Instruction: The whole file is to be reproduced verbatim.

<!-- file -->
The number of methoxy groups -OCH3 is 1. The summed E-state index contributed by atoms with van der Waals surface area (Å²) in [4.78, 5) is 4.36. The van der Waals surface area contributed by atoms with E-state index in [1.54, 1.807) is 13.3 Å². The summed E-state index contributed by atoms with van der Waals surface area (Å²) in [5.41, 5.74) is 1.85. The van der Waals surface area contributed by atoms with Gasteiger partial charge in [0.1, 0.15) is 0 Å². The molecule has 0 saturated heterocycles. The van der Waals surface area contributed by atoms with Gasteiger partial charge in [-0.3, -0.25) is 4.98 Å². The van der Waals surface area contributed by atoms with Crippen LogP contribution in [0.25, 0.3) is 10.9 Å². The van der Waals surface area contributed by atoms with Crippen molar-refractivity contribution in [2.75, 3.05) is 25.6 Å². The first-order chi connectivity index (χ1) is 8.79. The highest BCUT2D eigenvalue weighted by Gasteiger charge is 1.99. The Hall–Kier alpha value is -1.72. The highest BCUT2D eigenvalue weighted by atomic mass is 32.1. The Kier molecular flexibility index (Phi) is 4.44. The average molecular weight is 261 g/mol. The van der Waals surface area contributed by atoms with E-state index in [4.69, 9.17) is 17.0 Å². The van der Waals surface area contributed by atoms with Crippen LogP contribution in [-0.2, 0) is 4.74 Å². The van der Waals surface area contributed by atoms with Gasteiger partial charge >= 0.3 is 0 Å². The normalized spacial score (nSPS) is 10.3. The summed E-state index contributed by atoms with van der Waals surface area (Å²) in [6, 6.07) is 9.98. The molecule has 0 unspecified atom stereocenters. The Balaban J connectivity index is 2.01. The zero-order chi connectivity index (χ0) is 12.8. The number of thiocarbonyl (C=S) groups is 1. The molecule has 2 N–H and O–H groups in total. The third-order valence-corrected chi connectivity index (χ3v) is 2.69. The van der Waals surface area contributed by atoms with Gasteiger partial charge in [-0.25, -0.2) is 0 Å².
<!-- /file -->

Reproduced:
The number of methoxy groups -OCH3 is 1. The summed E-state index contributed by atoms with van der Waals surface area (Å²) in [4.78, 5) is 4.36. The van der Waals surface area contributed by atoms with E-state index in [1.54, 1.807) is 13.3 Å². The summed E-state index contributed by atoms with van der Waals surface area (Å²) in [5.41, 5.74) is 1.85. The van der Waals surface area contributed by atoms with Gasteiger partial charge in [0.1, 0.15) is 0 Å². The molecule has 0 saturated heterocycles. The van der Waals surface area contributed by atoms with Gasteiger partial charge in [-0.3, -0.25) is 4.98 Å². The van der Waals surface area contributed by atoms with Crippen LogP contribution in [0.25, 0.3) is 10.9 Å². The van der Waals surface area contributed by atoms with Crippen molar-refractivity contribution in [2.75, 3.05) is 25.6 Å². The first-order chi connectivity index (χ1) is 8.79. The highest BCUT2D eigenvalue weighted by Gasteiger charge is 1.99. The Hall–Kier alpha value is -1.72. The highest BCUT2D eigenvalue weighted by atomic mass is 32.1. The Kier molecular flexibility index (Phi) is 4.44. The average molecular weight is 261 g/mol. The van der Waals surface area contributed by atoms with E-state index in [4.69, 9.17) is 17.0 Å². The van der Waals surface area contributed by atoms with Crippen LogP contribution in [-0.2, 0) is 4.74 Å². The van der Waals surface area contributed by atoms with Gasteiger partial charge >= 0.3 is 0 Å². The normalized spacial score (nSPS) is 10.3. The summed E-state index contributed by atoms with van der Waals surface area (Å²) in [6, 6.07) is 9.98. The molecule has 0 unspecified atom stereocenters. The Balaban J connectivity index is 2.01. The zero-order chi connectivity index (χ0) is 12.8. The number of thiocarbonyl (C=S) groups is 1. The molecule has 2 N–H and O–H groups in total. The third-order valence-corrected chi connectivity index (χ3v) is 2.69. The van der Waals surface area contributed by atoms with Gasteiger partial charge in [-0.25, -0.2) is 0 Å².